Huge telescopes around the world, like one being built in Chile, could actually be used to scan for alien life by detecting oxygen on other planets. Scientists say that as all plants and bacteria on this planet give off Oxygen when they are living, finding oxygen on another planet could hint at life. New Scientist says ‘Current telescopes can look at the light that passes through exoplanet atmospheres and tease out their make-up, based on the substances that absorb particular wavelength bands.’ They say that they are even doing this for planets as big as Jupiter, and can be used to detect oxygen on planets hundreds of light years away.
Around the world, huge telescopes may be built to hopefully extend our knowledge of potential life, or just gain information about the universe as we know it. These telescopes, however, were not built solely for the purpose of detecting oxygen.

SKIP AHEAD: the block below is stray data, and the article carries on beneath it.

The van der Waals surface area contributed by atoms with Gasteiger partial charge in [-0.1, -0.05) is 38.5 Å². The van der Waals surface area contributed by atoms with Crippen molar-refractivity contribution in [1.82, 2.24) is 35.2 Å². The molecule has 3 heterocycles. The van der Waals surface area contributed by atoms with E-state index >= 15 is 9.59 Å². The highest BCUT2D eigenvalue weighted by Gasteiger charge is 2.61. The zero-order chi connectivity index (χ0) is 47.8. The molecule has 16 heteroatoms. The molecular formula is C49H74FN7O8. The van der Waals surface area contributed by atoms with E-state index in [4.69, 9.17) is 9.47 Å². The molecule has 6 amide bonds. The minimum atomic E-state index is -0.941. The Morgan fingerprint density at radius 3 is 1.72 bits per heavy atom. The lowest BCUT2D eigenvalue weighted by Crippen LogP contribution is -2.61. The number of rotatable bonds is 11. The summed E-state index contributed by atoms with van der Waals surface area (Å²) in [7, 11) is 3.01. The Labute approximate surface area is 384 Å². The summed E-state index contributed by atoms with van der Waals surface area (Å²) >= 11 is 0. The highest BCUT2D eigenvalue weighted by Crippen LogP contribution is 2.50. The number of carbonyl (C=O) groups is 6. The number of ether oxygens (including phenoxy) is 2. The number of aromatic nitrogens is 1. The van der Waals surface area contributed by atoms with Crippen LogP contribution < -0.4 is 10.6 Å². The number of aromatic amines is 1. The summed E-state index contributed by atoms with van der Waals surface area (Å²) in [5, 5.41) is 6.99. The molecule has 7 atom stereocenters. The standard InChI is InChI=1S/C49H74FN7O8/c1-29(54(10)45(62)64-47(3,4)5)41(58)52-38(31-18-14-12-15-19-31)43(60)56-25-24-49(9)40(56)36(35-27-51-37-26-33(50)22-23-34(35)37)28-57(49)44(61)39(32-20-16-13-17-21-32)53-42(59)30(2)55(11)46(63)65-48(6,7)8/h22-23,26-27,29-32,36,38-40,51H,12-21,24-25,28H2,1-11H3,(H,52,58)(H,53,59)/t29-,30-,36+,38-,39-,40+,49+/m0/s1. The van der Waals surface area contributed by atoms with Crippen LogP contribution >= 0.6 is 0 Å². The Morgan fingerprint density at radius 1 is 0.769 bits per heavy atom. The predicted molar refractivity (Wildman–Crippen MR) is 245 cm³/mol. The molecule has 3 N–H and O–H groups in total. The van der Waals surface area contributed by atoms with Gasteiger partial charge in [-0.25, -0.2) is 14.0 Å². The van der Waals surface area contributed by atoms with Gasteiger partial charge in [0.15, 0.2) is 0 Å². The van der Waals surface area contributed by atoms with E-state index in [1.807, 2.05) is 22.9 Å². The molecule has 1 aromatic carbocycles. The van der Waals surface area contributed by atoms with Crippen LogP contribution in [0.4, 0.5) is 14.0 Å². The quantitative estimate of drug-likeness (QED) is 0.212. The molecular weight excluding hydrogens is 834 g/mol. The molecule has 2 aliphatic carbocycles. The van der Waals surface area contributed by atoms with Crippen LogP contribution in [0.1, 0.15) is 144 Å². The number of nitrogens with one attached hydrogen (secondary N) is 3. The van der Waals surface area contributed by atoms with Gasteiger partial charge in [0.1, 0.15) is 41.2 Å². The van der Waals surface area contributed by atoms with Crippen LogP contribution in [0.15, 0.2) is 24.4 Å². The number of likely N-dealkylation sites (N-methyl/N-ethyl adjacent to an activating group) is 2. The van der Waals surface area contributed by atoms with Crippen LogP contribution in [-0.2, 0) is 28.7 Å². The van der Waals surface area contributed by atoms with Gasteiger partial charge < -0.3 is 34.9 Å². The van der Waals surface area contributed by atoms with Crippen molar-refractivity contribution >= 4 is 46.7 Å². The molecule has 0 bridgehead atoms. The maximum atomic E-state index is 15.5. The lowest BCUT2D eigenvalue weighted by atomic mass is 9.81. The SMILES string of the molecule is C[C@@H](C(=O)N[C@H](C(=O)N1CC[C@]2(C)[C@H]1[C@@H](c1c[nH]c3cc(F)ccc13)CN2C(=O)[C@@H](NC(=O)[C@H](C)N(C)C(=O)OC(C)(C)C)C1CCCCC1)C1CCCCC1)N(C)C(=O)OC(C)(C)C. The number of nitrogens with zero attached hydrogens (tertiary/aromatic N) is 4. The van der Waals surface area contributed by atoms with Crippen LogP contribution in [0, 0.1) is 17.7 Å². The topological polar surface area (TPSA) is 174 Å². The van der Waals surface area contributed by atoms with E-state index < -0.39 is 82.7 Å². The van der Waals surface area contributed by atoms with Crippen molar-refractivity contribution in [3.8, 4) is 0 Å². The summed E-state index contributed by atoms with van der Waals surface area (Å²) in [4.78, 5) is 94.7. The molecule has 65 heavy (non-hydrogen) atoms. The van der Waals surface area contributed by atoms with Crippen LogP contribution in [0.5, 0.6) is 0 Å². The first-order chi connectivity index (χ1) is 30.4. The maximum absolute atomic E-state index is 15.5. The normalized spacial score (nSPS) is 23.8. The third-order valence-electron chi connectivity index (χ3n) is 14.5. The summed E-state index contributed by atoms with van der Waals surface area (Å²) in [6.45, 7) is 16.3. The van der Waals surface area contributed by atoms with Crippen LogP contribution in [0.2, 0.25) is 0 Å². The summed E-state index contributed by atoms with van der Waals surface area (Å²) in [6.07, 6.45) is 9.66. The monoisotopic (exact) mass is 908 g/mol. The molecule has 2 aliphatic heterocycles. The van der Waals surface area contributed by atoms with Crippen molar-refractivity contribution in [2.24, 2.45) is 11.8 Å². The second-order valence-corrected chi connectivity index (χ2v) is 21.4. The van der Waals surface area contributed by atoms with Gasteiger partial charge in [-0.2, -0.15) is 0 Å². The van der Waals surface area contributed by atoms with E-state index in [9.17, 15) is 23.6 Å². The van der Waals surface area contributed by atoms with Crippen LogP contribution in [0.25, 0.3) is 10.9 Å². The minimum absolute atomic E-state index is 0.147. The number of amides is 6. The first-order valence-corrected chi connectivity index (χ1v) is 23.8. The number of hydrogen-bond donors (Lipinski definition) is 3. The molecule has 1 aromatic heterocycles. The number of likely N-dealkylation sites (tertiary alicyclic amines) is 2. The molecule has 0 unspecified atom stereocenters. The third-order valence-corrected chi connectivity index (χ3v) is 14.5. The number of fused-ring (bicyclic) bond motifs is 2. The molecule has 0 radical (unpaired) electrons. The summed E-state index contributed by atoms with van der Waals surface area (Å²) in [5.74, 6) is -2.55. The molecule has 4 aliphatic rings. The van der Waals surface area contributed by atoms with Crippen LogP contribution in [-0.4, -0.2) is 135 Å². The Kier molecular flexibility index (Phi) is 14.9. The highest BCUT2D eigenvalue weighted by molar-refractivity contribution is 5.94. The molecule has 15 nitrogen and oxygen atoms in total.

But, apparently, there are no telescopes currently large enough to complete the job usefully. In fact, most of the ground observations cannot filter out earth’s oxygen filled atmosphere and Space missions designed to find oxygen on distant planets have been cancelled. The first telescope which scientists feel would be able to do the job effectively would be the ‘European Extremely Large Telescope’ in Chile which is due to be completed within the next decade which has a 39 meter main mirror, one of the largest we have ever seen.
(Source of information: New Scientist Magazine)